Yomigana is a reading aid used in the Japanese language; it consists of smaller-sized syllabic characters (Kana or Romaji) printed beside an ideographic character (Kanji) to indicate its pronunciation.

There are conventions to positioning this reading aid beside the main text; in horizontal text, they are placed above the text, while in vertical text, they are placed to the right of the text, as illustrated below

 

Yomigana fonts are generally sized so that 2 Kana characters fit naturally over 1 Kanji. If more Kana are required; it is resolved by either adjusting the Yomigana by narrowing the Kana, or adjusting the Kanji by adding spaces around the Kanji.

 

Yomigana are most commonly used in text in children’s reading materials or for people who are learning to read Japanese, who may not the reading skills to recognize the Kanji, but can understand text written (phonetically in) Hiragana. In text aimed at proficient Japanese speakers, Yomigana may be used on a word written in uncommon Kanji. In Japan, by law, newspapers using uncommon Kanji must annotate them with Yomigana.

 

Microsoft Visual Studio International Feature Pack 2.0 contains a couple of East Asian language related controls, including Yomigana Framework; it is a Class Library that allows the string class to be annotated. It also contains generic versions of the annotation classes so that any object with IEnumerable can be annotated by instances of the string class or a generic type. In order to simplify the complex comparison with the annotated string, it also includes Comparer classes with various Japanese comparison options. It parses and outputs using the Interlinear Annotation characters from the Unicode standard (and the JIS X 4052 format). Microsoft Visual Studio International Feature Pack 2.0 is free of cost and available here.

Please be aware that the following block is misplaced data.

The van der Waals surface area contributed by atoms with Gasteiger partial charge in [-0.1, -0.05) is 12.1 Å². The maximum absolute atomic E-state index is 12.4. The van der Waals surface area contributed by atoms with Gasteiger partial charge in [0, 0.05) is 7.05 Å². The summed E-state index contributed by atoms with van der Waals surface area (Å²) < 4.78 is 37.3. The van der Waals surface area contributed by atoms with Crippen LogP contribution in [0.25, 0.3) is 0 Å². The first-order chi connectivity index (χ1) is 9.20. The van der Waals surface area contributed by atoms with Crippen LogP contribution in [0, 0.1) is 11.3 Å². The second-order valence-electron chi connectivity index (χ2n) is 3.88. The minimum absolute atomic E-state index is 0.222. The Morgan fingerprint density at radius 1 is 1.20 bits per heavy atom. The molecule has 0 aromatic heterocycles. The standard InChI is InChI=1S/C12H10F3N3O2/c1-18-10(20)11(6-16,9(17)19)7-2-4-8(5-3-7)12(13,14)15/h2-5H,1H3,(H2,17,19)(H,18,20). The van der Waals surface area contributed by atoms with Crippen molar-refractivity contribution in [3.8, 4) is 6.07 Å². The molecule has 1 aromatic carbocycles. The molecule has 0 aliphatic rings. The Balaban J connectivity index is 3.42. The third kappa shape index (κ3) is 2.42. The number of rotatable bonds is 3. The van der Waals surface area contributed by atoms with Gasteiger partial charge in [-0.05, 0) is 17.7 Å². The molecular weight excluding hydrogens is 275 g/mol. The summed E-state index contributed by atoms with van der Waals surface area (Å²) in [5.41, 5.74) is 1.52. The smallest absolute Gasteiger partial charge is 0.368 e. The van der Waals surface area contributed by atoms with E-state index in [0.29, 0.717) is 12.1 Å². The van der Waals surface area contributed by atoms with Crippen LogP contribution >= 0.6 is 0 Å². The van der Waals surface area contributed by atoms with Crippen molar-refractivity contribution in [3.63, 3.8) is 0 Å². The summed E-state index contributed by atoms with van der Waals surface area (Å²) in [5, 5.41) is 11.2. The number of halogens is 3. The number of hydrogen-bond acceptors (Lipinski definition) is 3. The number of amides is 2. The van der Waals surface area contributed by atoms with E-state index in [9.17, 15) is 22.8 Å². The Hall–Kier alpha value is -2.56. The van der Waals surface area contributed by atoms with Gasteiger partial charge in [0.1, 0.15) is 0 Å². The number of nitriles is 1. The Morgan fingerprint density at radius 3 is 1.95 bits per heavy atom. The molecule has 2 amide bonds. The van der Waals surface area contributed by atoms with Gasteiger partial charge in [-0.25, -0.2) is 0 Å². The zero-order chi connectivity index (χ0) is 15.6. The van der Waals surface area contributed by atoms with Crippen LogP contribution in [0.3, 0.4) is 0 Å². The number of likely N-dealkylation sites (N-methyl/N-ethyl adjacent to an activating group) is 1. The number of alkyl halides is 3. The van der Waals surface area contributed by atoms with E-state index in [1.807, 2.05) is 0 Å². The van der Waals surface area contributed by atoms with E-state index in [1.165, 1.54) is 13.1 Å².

Actually, there are similar reading aid systems in Chinese and Korean (although the usage of Hanja is limited in Korea nowadays). In Taiwan, the reading aid used is known as BoPoMoFo (Chinese phonetic symbol); while in mainland China Pinyin (Romanized symbol) is used.